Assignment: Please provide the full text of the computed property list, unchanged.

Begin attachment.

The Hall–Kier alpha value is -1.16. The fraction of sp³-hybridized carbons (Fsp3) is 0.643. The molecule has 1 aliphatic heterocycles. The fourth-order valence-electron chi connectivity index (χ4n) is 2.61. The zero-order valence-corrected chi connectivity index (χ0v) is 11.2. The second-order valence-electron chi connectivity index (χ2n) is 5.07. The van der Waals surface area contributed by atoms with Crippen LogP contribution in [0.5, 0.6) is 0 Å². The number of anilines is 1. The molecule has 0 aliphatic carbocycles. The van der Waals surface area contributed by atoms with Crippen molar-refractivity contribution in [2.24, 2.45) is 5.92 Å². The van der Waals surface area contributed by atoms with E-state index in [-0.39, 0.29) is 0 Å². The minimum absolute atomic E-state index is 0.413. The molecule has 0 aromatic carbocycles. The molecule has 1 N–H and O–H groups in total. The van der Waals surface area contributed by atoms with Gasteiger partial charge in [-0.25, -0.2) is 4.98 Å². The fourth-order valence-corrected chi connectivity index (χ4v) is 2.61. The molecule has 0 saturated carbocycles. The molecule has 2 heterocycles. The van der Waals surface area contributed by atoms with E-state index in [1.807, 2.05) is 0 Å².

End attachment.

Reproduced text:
The Hall–Kier alpha value is -1.16. The fraction of sp³-hybridized carbons (Fsp3) is 0.643. The molecule has 1 aliphatic heterocycles. The fourth-order valence-electron chi connectivity index (χ4n) is 2.61. The zero-order valence-corrected chi connectivity index (χ0v) is 11.2. The second-order valence-electron chi connectivity index (χ2n) is 5.07. The van der Waals surface area contributed by atoms with Crippen LogP contribution in [0.5, 0.6) is 0 Å². The number of anilines is 1. The molecule has 0 aliphatic carbocycles. The van der Waals surface area contributed by atoms with Crippen molar-refractivity contribution in [2.24, 2.45) is 5.92 Å². The van der Waals surface area contributed by atoms with E-state index in [-0.39, 0.29) is 0 Å². The minimum absolute atomic E-state index is 0.413. The molecule has 0 aromatic carbocycles. The molecule has 1 N–H and O–H groups in total. The van der Waals surface area contributed by atoms with Gasteiger partial charge in [-0.25, -0.2) is 4.98 Å². The fourth-order valence-corrected chi connectivity index (χ4v) is 2.61. The molecule has 0 saturated carbocycles. The molecule has 2 heterocycles. The van der Waals surface area contributed by atoms with E-state index in [1.807, 2.05) is 0 Å².